[00:05:30] Let declares variables within the scope of a block. So in this case, this method is visible to my entire application. But if it was declared within an if block or some other other kind of block within the application, it would only be scoped. It would only be visible within that block.

[00:05:49] So you can basically use it in place of var. And it usually means what you want it to mean which is declare this variable inside the current block scope. So in the const is for variables yet you don't expect to change, they should be immutable, essentially. So we create the application, we define some middleware.

[00:06:14] And then we can handle specific HTTP methods on the application as well. So when a browser makes a web request to our web application, that's an HTTP get request. So on our application object, I can say get, whenever there's a get request to slash hello in my web application, I want to execute some logic.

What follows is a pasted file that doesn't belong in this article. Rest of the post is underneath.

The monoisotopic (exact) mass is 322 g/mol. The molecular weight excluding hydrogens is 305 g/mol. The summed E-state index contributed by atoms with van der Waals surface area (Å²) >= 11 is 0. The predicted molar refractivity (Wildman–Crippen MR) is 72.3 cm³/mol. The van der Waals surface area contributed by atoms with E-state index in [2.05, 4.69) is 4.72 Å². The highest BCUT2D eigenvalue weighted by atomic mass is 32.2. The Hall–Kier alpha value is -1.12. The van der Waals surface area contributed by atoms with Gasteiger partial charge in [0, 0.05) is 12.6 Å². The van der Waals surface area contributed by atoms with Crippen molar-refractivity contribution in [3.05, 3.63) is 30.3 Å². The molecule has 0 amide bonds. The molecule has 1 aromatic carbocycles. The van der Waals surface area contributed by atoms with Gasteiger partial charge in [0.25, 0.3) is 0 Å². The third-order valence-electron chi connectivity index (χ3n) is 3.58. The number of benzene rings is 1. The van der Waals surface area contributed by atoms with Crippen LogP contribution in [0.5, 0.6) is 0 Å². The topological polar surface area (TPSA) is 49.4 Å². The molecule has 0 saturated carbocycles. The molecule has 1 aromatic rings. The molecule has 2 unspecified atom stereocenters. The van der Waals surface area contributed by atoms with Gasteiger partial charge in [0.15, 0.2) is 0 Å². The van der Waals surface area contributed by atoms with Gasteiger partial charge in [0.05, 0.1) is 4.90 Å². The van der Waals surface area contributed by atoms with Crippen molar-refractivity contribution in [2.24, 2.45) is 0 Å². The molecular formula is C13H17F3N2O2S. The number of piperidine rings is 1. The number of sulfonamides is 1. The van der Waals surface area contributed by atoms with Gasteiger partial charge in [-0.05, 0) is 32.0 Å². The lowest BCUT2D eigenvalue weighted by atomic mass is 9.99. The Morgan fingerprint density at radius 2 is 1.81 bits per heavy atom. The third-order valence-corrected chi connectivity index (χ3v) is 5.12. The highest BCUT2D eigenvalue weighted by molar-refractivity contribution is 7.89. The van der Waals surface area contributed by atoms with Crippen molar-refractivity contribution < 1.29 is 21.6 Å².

[00:06:38] And in this case, I'm just going to create a callback function with a request and a response. Technically, I don't even need these other parens but it's a hard habit to break, and I'm probably not ever going to use it. Never gonna to break it, I don't think.

[00:06:55] But at this point, I'm probably going to render an actual response to this route. So now, I'm gonna say response.send, and response.send will send back different content types depending on the kind of object that you pass it. If you pass it a string, it will assume that you're trying to send HTML back to the client.

[00:07:21] If you pass it, a JavaScript object, it'll serialize it to JSON, and assume you wanna send JSON back to the client. So in this case, I'm gonna send back a string that says, hello, And it's gonna use that value which was defined in the middleware to actually insert that name into the HTML response that I'm sending back.